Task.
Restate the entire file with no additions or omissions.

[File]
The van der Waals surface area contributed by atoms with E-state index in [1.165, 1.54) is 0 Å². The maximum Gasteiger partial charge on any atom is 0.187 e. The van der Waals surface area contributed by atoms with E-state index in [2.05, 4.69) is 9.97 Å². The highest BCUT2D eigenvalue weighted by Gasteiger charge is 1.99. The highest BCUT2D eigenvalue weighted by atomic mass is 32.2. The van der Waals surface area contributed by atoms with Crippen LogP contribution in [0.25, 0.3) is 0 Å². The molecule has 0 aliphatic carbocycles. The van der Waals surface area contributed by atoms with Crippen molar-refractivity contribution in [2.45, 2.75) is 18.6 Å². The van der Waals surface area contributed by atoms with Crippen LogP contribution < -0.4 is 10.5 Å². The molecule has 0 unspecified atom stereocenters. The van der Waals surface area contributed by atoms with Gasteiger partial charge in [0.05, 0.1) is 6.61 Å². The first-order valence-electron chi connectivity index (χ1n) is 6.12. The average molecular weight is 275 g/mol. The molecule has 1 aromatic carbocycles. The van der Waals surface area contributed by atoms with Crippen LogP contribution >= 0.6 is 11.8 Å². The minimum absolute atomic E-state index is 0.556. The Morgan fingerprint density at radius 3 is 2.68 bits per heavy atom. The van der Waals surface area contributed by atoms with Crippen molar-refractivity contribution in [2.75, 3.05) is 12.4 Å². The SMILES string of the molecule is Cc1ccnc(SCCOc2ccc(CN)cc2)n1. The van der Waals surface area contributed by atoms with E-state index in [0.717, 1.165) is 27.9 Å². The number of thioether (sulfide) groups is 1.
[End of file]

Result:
The van der Waals surface area contributed by atoms with E-state index in [1.165, 1.54) is 0 Å². The maximum Gasteiger partial charge on any atom is 0.187 e. The van der Waals surface area contributed by atoms with E-state index in [2.05, 4.69) is 9.97 Å². The highest BCUT2D eigenvalue weighted by Gasteiger charge is 1.99. The highest BCUT2D eigenvalue weighted by atomic mass is 32.2. The van der Waals surface area contributed by atoms with Crippen LogP contribution in [0.25, 0.3) is 0 Å². The molecule has 0 aliphatic carbocycles. The van der Waals surface area contributed by atoms with Crippen molar-refractivity contribution in [2.45, 2.75) is 18.6 Å². The van der Waals surface area contributed by atoms with Crippen LogP contribution < -0.4 is 10.5 Å². The molecule has 0 unspecified atom stereocenters. The van der Waals surface area contributed by atoms with Gasteiger partial charge in [0.05, 0.1) is 6.61 Å². The first-order valence-electron chi connectivity index (χ1n) is 6.12. The average molecular weight is 275 g/mol. The molecule has 1 aromatic carbocycles. The van der Waals surface area contributed by atoms with Crippen LogP contribution >= 0.6 is 11.8 Å². The minimum absolute atomic E-state index is 0.556. The Morgan fingerprint density at radius 3 is 2.68 bits per heavy atom. The van der Waals surface area contributed by atoms with Crippen molar-refractivity contribution in [2.75, 3.05) is 12.4 Å². The SMILES string of the molecule is Cc1ccnc(SCCOc2ccc(CN)cc2)n1. The van der Waals surface area contributed by atoms with E-state index in [0.717, 1.165) is 27.9 Å². The number of thioether (sulfide) groups is 1.